It was on a recent trip to Borders, crammed in the bargain bin, between a slew of inane self-help books, and about half a dozen copies of Bill Clinton’s Giving, I found a copy Daniel Stashower’s nonfiction book, The Beautiful Cigar Girl: Mary Rogers, Edgar Allan Poe, and the Invention of Murder. With a subtitle like that, and a price tag of only $3.99, I figured I couldn’t possibly go wrong.
Unlike pretty much every other time I’ve made this decision, I was actually right. The Beautiful Cigar Girl is an engaging, insightful read, shedding light on the nuances of a period and place in history with which I was previously unfamiliar, as well as crafting a thrilling mystery out of what is, essentially, a simple recounting of historic events. Stashower combines a biography of Edgar Allan Poe, with the story of the unsolved murder of Mary Rogers (the “beautiful cigar girl” of the title) in New York City in the 1830s, showing how Poe grasped onto this story in the newspapers, adapted it for his tale The Mystery of Marie Rogêt, and invented the modern detective story in the process.
If you’re anything like me, you’ve probably never heard of Mary Rogers before. Mary Rogers was kind of like the Paris Hilton of her day—not because she was a stupid, spoiled whore, but in that she was famous solely for being super hot. Renowned all across New York City for being the attractive young girl behind the counter at Anderson’s Tobacco Emporium, Rogers’ murder sent a shockwave through the city, the story dominating the newspapers for months. Stashower uses this real life mystery as a launching pad to dissect the political and social climate of the day, unveiling an American culture of which I was unaware, yet mirrors our own today.
At the same time, Stashower runs through the life and career of Edgar Allan Poe, and how it would eventually intersect with the Rogers murder. Now, I’m going to assume that everyone here knows who Poe was, but you may not be aware of what a strange, paranoid, self-destructive personality he was. Time and time again you’ll read on as Stashower recounts yet another moment where Poe completely blows yet another chance at success and well-being, all the way up to his ignominious death, and the brutal post-mortem desecration of his image by the man entrusted with caring for his body of work.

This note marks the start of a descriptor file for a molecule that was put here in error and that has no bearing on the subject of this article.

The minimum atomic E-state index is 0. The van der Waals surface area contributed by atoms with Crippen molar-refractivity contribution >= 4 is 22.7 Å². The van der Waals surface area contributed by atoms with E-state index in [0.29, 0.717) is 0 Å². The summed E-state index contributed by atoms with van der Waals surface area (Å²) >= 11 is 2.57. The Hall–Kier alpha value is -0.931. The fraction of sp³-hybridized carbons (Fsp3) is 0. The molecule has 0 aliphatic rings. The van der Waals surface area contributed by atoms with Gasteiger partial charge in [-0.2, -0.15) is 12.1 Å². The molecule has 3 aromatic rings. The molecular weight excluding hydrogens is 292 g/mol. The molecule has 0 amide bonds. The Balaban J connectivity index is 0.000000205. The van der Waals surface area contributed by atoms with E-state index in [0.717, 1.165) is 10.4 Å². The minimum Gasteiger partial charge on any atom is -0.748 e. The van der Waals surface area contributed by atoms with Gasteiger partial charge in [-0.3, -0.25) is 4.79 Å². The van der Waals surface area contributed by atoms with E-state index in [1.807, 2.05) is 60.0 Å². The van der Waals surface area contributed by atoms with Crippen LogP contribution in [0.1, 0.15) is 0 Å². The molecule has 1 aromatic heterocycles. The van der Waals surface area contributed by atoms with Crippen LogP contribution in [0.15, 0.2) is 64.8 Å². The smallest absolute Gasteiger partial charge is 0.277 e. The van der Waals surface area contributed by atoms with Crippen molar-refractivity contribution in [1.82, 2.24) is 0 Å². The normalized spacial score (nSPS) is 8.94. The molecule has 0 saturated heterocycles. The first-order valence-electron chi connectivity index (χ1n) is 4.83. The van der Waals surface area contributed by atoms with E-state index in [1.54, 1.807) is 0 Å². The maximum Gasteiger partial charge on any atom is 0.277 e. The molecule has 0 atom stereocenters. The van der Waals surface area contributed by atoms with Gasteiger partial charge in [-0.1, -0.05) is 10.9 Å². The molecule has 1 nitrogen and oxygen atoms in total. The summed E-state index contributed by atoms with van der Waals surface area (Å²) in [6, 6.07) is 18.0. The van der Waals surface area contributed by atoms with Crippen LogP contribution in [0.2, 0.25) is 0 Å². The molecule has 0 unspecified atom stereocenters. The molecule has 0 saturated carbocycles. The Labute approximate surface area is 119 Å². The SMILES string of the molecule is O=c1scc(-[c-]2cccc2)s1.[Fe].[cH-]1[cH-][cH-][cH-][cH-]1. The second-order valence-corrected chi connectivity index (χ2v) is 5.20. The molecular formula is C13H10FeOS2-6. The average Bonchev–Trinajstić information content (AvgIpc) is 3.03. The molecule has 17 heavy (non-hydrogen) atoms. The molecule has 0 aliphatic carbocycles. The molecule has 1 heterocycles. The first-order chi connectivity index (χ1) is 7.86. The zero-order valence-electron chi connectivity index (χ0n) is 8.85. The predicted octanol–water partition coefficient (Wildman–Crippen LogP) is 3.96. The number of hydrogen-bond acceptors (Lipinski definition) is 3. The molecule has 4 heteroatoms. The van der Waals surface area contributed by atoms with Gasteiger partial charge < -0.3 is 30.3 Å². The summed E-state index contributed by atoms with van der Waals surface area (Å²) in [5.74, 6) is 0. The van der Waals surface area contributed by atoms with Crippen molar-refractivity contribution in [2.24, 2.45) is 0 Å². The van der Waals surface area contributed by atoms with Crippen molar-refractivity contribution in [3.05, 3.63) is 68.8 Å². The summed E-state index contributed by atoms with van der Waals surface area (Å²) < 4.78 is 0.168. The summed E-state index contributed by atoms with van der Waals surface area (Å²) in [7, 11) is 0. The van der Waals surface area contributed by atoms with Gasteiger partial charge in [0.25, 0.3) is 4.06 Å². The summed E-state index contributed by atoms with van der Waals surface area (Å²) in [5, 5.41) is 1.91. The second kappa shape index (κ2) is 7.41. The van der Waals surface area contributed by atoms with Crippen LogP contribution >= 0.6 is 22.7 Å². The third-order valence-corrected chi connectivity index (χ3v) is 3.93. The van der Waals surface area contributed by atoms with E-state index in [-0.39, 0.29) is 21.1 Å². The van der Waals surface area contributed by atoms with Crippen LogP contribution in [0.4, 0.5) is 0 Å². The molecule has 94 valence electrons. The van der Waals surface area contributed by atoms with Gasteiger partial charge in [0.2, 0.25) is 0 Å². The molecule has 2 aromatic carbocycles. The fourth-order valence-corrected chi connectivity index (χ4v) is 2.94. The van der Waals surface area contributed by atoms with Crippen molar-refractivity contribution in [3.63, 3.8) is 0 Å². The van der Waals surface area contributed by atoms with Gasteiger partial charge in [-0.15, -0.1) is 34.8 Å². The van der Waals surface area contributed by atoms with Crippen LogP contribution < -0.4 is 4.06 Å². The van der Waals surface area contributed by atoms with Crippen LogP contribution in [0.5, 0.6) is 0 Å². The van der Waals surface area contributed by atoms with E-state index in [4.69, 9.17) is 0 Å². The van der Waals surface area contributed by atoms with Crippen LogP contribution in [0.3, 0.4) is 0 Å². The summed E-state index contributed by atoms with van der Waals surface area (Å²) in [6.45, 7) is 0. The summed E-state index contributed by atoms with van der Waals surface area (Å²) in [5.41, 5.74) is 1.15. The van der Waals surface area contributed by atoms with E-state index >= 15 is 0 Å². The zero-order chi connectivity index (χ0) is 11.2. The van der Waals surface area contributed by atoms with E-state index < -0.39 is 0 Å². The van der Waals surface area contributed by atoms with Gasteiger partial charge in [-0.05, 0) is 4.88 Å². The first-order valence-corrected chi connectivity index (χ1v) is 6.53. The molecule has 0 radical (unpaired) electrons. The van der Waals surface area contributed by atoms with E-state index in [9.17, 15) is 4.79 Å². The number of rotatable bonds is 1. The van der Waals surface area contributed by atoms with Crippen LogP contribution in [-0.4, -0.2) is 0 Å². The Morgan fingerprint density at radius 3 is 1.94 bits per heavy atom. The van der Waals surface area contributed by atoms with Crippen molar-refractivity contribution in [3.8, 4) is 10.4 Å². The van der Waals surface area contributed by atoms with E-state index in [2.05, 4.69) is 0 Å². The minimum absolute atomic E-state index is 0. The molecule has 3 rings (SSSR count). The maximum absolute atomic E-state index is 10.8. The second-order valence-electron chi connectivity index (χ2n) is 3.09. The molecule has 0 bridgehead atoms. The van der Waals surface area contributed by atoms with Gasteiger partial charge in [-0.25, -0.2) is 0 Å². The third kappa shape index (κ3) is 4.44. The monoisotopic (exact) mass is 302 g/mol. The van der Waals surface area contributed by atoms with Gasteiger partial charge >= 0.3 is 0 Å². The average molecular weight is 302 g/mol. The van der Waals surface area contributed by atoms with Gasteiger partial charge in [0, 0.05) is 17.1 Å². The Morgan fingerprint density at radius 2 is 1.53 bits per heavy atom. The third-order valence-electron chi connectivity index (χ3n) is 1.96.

As I mention earlier, some of the most interesting parts of The Beautiful Cigar Girl, beyond the stories of the Rogers and Poe, are the many insights into the period. From the virtual nonexistence of an actual police force in NYC at the time, to the dozens of newspapers, each one shamelessly and blatantly editorializing the story of the murder to push its own agenda. If you think the news media is pretty bad today (and don’t get me wrong—it is), wait until you hear what it was like in 1838, when newspaper editors used the story of an innocent girl’s death not only to sell papers, but to destroy the careers of political enemies.
The aspect that I most enjoyed, however, was what an effortlessly entertaining writer Stashower turned out to be. In most nonfiction, I find the largest hurdle to getting through a book author’s skill as a writer. If the author lacks an interesting voice, and if the whole book is structured like a thesis driven essay, no matter how interesting the topic at hand, and no matter how well researched, it will be a drag. Unfortunately, this often proves to be the case, but not with Stashower. Not only is he clearly engaged with and excited about his subject, but throughout his writing you can sense a very dry sense of humor—an excellent choice in tone which serves to lighten up what would oftentimes be nothing but a dull recounting of procedure and events, yet never reaches a point of being inappropriate or crude.
The Beautiful Cigar Girl is an excellent read, and I almost feel like a criminal for having paid so little for it. It’s still available on Amazon, and for not much more money than I paid out of the bargain bin, so if I’ve piqued your interest, give it an order. You won’t regret it.